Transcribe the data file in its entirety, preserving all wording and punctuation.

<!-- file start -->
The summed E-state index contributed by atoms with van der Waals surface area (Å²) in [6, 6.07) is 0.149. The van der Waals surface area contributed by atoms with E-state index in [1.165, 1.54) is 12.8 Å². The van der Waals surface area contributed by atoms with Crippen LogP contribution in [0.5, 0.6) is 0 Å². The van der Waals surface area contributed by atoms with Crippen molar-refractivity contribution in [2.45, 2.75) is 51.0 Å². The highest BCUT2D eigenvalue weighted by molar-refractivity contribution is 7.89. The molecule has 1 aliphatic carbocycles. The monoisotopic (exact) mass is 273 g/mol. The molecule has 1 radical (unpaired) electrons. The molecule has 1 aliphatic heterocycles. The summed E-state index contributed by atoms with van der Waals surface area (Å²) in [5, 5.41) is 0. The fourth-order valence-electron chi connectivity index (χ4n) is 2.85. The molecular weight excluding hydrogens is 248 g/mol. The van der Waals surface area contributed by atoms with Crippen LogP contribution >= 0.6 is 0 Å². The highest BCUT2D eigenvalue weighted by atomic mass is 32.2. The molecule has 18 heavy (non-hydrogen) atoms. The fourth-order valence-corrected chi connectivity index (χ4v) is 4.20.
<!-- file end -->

The summed E-state index contributed by atoms with van der Waals surface area (Å²) in [6, 6.07) is 0.149. The van der Waals surface area contributed by atoms with E-state index in [1.165, 1.54) is 12.8 Å². The van der Waals surface area contributed by atoms with Crippen LogP contribution in [0.5, 0.6) is 0 Å². The van der Waals surface area contributed by atoms with Crippen molar-refractivity contribution in [2.45, 2.75) is 51.0 Å². The highest BCUT2D eigenvalue weighted by molar-refractivity contribution is 7.89. The molecule has 1 aliphatic carbocycles. The monoisotopic (exact) mass is 273 g/mol. The molecule has 1 radical (unpaired) electrons. The molecule has 1 aliphatic heterocycles. The summed E-state index contributed by atoms with van der Waals surface area (Å²) in [5, 5.41) is 0. The fourth-order valence-electron chi connectivity index (χ4n) is 2.85. The molecular weight excluding hydrogens is 248 g/mol. The van der Waals surface area contributed by atoms with Crippen LogP contribution >= 0.6 is 0 Å². The highest BCUT2D eigenvalue weighted by atomic mass is 32.2. The molecule has 18 heavy (non-hydrogen) atoms. The fourth-order valence-corrected chi connectivity index (χ4v) is 4.20.